No Longer Hidden Away

Born with a debilitating physical deformity, Adzo was hidden away by her family from the time she was born and never had the chance for a real childhood. But thanks to Compassion’s Child Sponsorship Program, Adzo has been healed and is enjoying the chance to go to school.

05 Jul, 2016


No Longer Hidden Away

Adzo* is a 16-year-old girl from Ghana, who is in the equivalent of grade seven—four years behind her peers. But everybody who knows this young girl, including her grandmother Agnes, know it’s a miracle she has made it this far.

“All the children my granddaughter’s age are ahead of her in school,” says Agnes. “Some people even mock her. If only they knew what Adzo has gone through, they will appreciate her.”

Adzo was born with a congenital deformity in her bowel causing her to involuntarily pass both urine and faeces.

When she was young doctors told Adzo’s parents she needed urgent surgery. But money for the family was so scarce they could not afford it. Adzo was left to struggle with the condition throughout her childhood.

Her condition worsened as she grew older. A dreadful smell followed her all the time because of the uncontrollable bowel movements. She was hidden away from the public and even from distant relatives.

When Adzo was about four years old, her father became ill and died shortly after. Not long after, her mother had to be hospitalised. It was at this time when Adzo came under Agnes’s care and Agnes discovered the scale of her granddaughter’s issue.

“The revelation of Adzo’s condition hit me hard in the face,” says Agnes. “I did not imagine the magnitude of the problem. It was a delicate issue to tell other people about; I did not know who will hear my story and go spreading it. I decided to protect my granddaughter’s dignity.”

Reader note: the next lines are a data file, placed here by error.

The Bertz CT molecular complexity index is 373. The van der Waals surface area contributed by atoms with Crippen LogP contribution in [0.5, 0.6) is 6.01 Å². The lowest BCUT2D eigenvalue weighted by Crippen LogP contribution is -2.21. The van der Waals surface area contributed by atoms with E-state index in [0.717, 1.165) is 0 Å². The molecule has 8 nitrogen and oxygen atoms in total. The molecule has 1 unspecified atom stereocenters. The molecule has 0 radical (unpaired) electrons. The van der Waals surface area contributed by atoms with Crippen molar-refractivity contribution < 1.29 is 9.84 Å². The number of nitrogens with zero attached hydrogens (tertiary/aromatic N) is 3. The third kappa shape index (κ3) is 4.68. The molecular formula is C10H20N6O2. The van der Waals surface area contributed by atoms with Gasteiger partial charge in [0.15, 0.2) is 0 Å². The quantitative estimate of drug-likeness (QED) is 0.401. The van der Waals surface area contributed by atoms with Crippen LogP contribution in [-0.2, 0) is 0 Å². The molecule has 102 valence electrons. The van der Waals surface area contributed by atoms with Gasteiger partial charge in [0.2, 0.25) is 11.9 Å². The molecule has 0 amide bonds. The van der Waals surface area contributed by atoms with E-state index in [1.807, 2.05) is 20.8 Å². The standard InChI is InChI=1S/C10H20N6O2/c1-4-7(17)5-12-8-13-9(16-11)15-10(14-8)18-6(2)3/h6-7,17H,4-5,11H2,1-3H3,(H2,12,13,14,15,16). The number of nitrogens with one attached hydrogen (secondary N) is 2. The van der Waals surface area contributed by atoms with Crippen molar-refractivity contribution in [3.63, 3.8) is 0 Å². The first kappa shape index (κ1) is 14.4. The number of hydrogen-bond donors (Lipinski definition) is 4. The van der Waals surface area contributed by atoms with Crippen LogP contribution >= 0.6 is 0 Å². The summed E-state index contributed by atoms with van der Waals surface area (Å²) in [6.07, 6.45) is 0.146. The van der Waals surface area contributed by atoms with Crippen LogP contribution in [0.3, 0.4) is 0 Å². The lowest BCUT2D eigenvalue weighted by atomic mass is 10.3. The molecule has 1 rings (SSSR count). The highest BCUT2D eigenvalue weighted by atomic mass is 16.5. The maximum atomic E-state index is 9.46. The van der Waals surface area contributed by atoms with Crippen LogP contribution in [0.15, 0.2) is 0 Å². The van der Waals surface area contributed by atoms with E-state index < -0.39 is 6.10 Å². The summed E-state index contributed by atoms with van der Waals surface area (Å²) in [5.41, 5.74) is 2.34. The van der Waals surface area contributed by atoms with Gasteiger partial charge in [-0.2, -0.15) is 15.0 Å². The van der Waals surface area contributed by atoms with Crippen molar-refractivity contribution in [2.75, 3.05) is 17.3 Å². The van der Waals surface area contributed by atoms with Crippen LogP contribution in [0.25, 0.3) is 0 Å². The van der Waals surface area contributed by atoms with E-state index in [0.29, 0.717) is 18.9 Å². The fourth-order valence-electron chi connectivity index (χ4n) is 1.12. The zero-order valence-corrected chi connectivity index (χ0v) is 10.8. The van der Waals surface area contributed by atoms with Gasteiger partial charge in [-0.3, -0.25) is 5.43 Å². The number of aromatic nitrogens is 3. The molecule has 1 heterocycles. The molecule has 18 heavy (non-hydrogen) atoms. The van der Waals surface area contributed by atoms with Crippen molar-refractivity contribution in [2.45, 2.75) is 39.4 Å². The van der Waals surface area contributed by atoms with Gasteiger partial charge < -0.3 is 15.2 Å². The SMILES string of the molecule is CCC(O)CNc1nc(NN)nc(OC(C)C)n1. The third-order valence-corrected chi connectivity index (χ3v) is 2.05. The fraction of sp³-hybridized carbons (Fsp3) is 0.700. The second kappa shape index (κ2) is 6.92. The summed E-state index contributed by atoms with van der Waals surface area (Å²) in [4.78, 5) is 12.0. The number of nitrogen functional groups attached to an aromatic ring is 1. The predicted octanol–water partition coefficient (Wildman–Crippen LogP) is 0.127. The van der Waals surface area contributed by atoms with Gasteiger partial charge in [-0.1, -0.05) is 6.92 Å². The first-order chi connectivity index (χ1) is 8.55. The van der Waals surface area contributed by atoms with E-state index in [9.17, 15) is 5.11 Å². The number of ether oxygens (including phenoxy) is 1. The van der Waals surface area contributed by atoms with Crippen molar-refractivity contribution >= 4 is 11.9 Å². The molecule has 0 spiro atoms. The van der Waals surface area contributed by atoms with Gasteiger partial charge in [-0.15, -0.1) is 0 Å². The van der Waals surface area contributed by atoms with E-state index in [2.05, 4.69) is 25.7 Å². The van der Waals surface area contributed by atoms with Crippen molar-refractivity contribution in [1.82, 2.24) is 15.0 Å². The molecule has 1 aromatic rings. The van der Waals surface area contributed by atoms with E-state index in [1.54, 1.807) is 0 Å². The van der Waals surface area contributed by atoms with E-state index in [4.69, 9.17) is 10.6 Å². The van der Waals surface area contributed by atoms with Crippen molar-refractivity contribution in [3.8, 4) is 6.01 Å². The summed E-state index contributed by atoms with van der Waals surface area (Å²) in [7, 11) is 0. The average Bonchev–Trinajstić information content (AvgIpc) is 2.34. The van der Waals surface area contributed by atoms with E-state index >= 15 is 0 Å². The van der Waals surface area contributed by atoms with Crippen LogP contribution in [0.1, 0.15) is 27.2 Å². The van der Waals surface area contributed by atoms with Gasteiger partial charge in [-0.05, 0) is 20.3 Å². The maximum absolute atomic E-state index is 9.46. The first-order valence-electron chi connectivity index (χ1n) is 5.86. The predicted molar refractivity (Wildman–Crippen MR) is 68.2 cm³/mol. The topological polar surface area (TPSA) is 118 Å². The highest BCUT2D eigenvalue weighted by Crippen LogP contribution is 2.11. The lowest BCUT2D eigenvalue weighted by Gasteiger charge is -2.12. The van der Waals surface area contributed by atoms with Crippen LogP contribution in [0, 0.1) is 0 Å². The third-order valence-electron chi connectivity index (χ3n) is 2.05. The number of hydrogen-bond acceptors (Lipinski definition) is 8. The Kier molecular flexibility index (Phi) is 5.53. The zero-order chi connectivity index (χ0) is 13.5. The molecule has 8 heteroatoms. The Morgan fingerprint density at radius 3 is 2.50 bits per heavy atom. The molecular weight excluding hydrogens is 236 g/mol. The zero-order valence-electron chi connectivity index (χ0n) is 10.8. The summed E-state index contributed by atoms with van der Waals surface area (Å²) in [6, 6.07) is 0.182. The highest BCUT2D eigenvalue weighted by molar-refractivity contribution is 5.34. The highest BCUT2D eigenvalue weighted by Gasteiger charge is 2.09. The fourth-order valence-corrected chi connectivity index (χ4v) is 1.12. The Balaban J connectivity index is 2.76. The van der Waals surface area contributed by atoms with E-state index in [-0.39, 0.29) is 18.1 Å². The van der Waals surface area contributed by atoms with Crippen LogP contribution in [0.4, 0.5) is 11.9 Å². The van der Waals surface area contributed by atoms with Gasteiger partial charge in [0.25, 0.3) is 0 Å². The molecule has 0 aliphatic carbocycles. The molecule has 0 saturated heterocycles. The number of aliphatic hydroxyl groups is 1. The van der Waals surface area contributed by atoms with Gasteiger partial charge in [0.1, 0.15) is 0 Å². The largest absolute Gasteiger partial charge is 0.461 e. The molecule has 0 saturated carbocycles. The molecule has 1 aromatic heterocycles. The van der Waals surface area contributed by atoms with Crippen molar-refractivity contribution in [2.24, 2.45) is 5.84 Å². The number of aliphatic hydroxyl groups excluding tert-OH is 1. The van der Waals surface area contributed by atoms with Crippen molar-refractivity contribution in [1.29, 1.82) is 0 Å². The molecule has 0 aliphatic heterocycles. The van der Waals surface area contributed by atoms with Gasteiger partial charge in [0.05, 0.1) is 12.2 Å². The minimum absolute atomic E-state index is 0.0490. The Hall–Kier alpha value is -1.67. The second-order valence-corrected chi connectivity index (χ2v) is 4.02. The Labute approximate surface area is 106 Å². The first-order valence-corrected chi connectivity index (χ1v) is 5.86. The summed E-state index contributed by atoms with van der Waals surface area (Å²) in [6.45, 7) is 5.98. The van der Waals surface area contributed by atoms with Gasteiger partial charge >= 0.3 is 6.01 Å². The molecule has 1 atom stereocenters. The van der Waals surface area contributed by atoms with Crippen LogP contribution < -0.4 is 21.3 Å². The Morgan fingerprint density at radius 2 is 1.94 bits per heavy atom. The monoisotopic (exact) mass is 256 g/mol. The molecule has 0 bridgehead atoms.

So Agnes continued to keep Adzo out of the public eye. She did not allow her to go out to play with other children. If Agnes needed to go out with her, Adzo was heavily padded to avoid her soiling her clothes. Agnes refused to ask for help from anyone for fear people would get to know their issue and discriminate against them.

One day a neighbour informed Agnes of the Compassion Child Sponsorship Program through the local church. At first unsure, Agnes agreed to registered her granddaughter.

Compassion staff immediately recognised that Adzo wasn’t well. Lydia, the centre coordinator, knew they had to do something.

“We all saw how unwell Adzo was on the registration day. So I personally decided to follow up on her later,” says Lydia.

Agnes was encouraged to share her plight when she saw how far the staff went to ask about Adzo. She realised they were not prying but genuinely wanted to help. Compassion staff immediately helped Adzo access medical treatment.

Adzo was in hospital for over five weeks before she underwent surgery. Through the Health Fund, Compassion paid the entire bill. Adzo returned home totally healed. Agnes was overjoyed.

“Anytime I look at Adzo now, I ask myself why I kept quiet for so long. Maybe if I had spoken earlier, help would have come quicker,” says Agnes.

No longer hidden away 02

Adzo was enrolled into school for the first time and received additional support through the Highly Vulnerable Children’s fund as Agnes is unemployed.

Adzo initially struggled in class so the Compassion centre organised extra classes for her and other children who are below the average performance in school. The staff hope this will assist them to reach their potential and encourage them in their studies.

Adzo doesn’t yet know what she wants to be in the future; for now, she is just happy to be here alive and leading a normal life as a 16-year-old girl.

The Medical fund is a lifeline to children in Compassion’s programs facing ongoing sickness, pain and even death. It supports children whose medical needs go beyond what sponsorship can cover. Whether it’s a critical illness, an accident or an infection, your gift will help stop the suffering of a child in poverty. Please donate today.

Words by Vera Mensah-Bediako and Rebekah Wilesmith

Photos by Vera Mensah-Bediako

*Names have been changed to protect identities.


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